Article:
Monday, October 1, 2007


Well. This should be the last of the bumped up islamism pieces. From a half-year ago. All in honor of Moslem Terrorism Month, which I've decided must be September slash Ramadan -- which ever is most convenient. Don't want to be dogmatic.


My son got here today. From Iraq. For a couple of weeks.

Haven't seen him for eleven months. It's like he wasn't gone at all. We have a very close relationship, but not at all clingy. We like each other. We respect and trust each other. We laugh at each other's humor.

He showed me a night vision video of our allies the Iraqi army. Five or six soldiers dancing on a rooftop, when they were supposed to be on guard. All their equipment was unmanned. They were undressing. Dancing, arms out like Zorba the Greek. Only one was armed, and he was holding his rifle over his head, Jane Fonda-style. One of them was just clapping along. Very Middle Eastern. Some wiseacre had added a Vanilla Ice soundtrack. We just chuckled. He's uploaded it: IA Dance.

I said all their equipment was unmanned. My son says that the Iraqi army's equipment is better than his own, and he framed it in terms of "our US tax dollars at work."

I called them "our allies". My son says they are all corrupt. All compromised. "All" is a big word, but if we shrink it down to a mere "many," that's still too too too much. He gave an example: When our guys go into some muhalla to take out some bombers nest, they pass through Iraqi check points. Hey guys, how ya doing? Then the Iraqis call ahead and warn the targets. Hmm. I won't divulge the counter measures. The fact that there needs to be a counter measure is too too too much.

My son says Sunni soldiers go and beat up Shiite civilians, and Shiite soldiers go and beat up Sunni civilians. It may technically be a country, but it's not a nation. It was totalitarian for so long that the only social model that seems to fit is that of prison gangs.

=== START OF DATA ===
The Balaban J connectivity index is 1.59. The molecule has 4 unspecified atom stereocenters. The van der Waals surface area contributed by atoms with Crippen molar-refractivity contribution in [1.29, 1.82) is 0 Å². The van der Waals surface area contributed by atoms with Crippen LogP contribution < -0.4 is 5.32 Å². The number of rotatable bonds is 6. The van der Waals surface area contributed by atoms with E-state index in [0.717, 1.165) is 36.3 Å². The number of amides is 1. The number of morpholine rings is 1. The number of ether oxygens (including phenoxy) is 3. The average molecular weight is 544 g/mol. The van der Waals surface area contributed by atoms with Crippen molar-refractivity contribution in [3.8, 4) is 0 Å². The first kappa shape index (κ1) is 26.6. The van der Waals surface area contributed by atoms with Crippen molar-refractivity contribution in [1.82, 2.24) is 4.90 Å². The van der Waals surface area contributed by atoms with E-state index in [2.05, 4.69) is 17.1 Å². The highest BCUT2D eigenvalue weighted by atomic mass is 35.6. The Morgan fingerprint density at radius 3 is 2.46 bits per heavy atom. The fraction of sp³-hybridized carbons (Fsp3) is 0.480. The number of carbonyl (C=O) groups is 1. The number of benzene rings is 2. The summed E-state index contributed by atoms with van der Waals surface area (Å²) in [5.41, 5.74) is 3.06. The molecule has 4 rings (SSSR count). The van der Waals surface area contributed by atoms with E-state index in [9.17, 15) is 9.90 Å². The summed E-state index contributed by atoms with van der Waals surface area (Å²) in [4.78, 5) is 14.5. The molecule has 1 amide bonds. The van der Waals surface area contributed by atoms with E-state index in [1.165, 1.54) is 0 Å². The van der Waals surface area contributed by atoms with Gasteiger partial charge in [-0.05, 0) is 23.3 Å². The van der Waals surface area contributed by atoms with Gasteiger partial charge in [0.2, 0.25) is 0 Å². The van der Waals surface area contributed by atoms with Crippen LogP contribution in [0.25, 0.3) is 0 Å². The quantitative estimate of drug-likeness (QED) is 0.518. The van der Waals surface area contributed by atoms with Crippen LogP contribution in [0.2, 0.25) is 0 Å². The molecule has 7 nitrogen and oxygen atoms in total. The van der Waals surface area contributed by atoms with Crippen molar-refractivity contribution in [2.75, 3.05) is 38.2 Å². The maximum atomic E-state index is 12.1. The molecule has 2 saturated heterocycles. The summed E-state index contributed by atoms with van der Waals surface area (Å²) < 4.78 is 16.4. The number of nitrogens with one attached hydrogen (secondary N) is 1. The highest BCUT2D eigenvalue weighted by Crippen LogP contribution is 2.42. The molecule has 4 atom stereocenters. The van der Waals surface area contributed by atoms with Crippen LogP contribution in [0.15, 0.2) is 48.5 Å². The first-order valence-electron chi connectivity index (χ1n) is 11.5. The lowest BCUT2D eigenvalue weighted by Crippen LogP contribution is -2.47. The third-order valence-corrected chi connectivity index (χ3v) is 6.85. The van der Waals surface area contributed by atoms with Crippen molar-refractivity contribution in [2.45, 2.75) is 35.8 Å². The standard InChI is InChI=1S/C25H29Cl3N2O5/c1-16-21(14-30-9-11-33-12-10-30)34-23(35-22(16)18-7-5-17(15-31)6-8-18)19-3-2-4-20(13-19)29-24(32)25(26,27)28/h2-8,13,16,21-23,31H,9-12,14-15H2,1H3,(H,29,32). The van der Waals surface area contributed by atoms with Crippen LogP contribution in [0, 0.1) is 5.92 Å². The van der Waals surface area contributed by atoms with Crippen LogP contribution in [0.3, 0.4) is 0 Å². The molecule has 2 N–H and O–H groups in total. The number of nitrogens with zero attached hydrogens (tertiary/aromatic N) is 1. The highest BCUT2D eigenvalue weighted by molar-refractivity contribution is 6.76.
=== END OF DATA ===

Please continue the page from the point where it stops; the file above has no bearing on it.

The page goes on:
My son made a flat declarative statement: We need to get out of there.

Who am I to argue?

Off the top of my head I can name four agglomerated countries -- cobbled together out of different states, ethnicities, provenances: Yugoslavia, Checkoslovakia, Iraq and the USA. Of course all those African countries, but who can name them? Yemen, sort of. What does the trend seem to be? Only one works, but the culture was the same in the American colonies, for all that the States had been independent. Doesn't bode well for Iraq. Dissolution sounds like a solution, not a problem.

But I suppose it's more complex than that. "We need to get out of there"? Yes. Get out of there, as in it shouldn't be us kicking in doors. Iraq needs to be Vietnamized. Vietnamization -- the strategy that worked: people should fight for, and defend, their own countries, with our technical and financial support. That is, as I understand it, the actual plan for Iraq. I suppose these things can only happen as fast as they can happen. Of course, we could announce to the enemy that we're planning to leave, and when. Oh, wait. We're doing that. "We". Hold your breath fellehs, and we'll be out of your hair in just a moment.

You may have noticed that I am an idealist. My son isn't. He's a man who kicks in doors, and who is in a position and in a job that takes human life. As we were driving today, he commented on how strange it felt to be in an unarmored and open vehicle. He didn't have any civilian clothes -- we had to go out and buy some. He said he wasn't used to seeing women -- hardly any women in the military over there, and he didn't think of Iraqi women as female. He said he wasn't used to being unarmed. No, my son is not an idealist.

I will listen to and respect his opinions. They are shaped by reality. But he hasn't said anything that I don't agree with and didn't already know. It's just the bluntness of it. We need to get out of there. It's just a matter of how. I do know one thing about boxing: don't telegraph your punches.

Something beautiful? Coming here, he had a layover in Texas. In the terminal, he and his comrades were greeted by about 500 people, all of whom waited to shake his hand. It would have looked something like this. Thank you, Texas. You have made a father love you.



Andrea said...

Tell your son.
From the bottom of my heart, THANK YOU for your service to our country!

Jack H said...


Anonymous said...

Same here...

And, thank you Jack H for bringing us some insight from someone who knows. That means more to me then a 1000 talking heads.

One of my best friends served a year in IRAQ says the same thing..."we need to end this war". And, this guy wears his love for his country on his sleeve. How? is the question. Personally I would like to see the pres. or vp or sec. Rice getting more involved. It just seems like everything is happening in slow motion. I'll stop now...Have a great day!